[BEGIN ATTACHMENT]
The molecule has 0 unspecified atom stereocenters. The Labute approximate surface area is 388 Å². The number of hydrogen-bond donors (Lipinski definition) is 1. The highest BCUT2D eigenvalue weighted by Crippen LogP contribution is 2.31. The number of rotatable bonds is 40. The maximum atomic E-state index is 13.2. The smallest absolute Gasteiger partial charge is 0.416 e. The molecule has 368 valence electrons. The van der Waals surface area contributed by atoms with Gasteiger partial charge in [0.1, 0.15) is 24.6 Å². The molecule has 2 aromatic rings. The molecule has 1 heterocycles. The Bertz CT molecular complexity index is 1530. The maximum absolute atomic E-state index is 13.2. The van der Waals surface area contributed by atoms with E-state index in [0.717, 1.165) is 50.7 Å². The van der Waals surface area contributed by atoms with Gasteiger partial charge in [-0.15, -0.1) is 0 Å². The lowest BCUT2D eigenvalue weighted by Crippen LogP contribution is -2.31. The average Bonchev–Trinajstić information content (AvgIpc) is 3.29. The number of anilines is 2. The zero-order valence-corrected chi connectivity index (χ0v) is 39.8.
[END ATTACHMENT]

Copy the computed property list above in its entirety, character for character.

The molecule has 0 unspecified atom stereocenters. The Labute approximate surface area is 388 Å². The number of hydrogen-bond donors (Lipinski definition) is 1. The highest BCUT2D eigenvalue weighted by Crippen LogP contribution is 2.31. The number of rotatable bonds is 40. The maximum atomic E-state index is 13.2. The smallest absolute Gasteiger partial charge is 0.416 e. The molecule has 368 valence electrons. The van der Waals surface area contributed by atoms with Gasteiger partial charge in [0.1, 0.15) is 24.6 Å². The molecule has 2 aromatic rings. The molecule has 1 heterocycles. The Bertz CT molecular complexity index is 1530. The maximum absolute atomic E-state index is 13.2. The van der Waals surface area contributed by atoms with E-state index in [0.717, 1.165) is 50.7 Å². The van der Waals surface area contributed by atoms with Gasteiger partial charge in [-0.15, -0.1) is 0 Å². The lowest BCUT2D eigenvalue weighted by Crippen LogP contribution is -2.31. The average Bonchev–Trinajstić information content (AvgIpc) is 3.29. The number of anilines is 2. The zero-order valence-corrected chi connectivity index (χ0v) is 39.8.